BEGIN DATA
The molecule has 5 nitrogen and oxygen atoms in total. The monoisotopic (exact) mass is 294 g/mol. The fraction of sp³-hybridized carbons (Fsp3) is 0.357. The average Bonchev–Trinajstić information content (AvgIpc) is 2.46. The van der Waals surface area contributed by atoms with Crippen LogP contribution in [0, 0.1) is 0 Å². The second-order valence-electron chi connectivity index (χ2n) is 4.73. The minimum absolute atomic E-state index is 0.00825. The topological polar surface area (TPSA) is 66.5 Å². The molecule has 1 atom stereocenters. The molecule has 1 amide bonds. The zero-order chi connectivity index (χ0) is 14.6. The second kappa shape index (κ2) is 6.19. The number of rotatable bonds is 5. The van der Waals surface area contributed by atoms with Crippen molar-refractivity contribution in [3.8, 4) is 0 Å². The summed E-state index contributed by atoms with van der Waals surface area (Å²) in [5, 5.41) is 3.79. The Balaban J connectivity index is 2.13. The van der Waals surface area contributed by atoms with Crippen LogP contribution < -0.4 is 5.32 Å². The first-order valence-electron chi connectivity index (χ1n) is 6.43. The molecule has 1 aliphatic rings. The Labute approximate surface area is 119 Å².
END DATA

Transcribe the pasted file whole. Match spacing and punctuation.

The molecule has 5 nitrogen and oxygen atoms in total. The monoisotopic (exact) mass is 294 g/mol. The fraction of sp³-hybridized carbons (Fsp3) is 0.357. The average Bonchev–Trinajstić information content (AvgIpc) is 2.46. The van der Waals surface area contributed by atoms with Crippen LogP contribution in [0, 0.1) is 0 Å². The second-order valence-electron chi connectivity index (χ2n) is 4.73. The minimum absolute atomic E-state index is 0.00825. The topological polar surface area (TPSA) is 66.5 Å². The molecule has 1 atom stereocenters. The molecule has 1 amide bonds. The zero-order chi connectivity index (χ0) is 14.6. The second kappa shape index (κ2) is 6.19. The number of rotatable bonds is 5. The van der Waals surface area contributed by atoms with Crippen molar-refractivity contribution in [3.8, 4) is 0 Å². The summed E-state index contributed by atoms with van der Waals surface area (Å²) in [5, 5.41) is 3.79. The Balaban J connectivity index is 2.13. The van der Waals surface area contributed by atoms with Crippen LogP contribution < -0.4 is 5.32 Å². The first-order valence-electron chi connectivity index (χ1n) is 6.43. The molecule has 1 aliphatic rings. The Labute approximate surface area is 119 Å².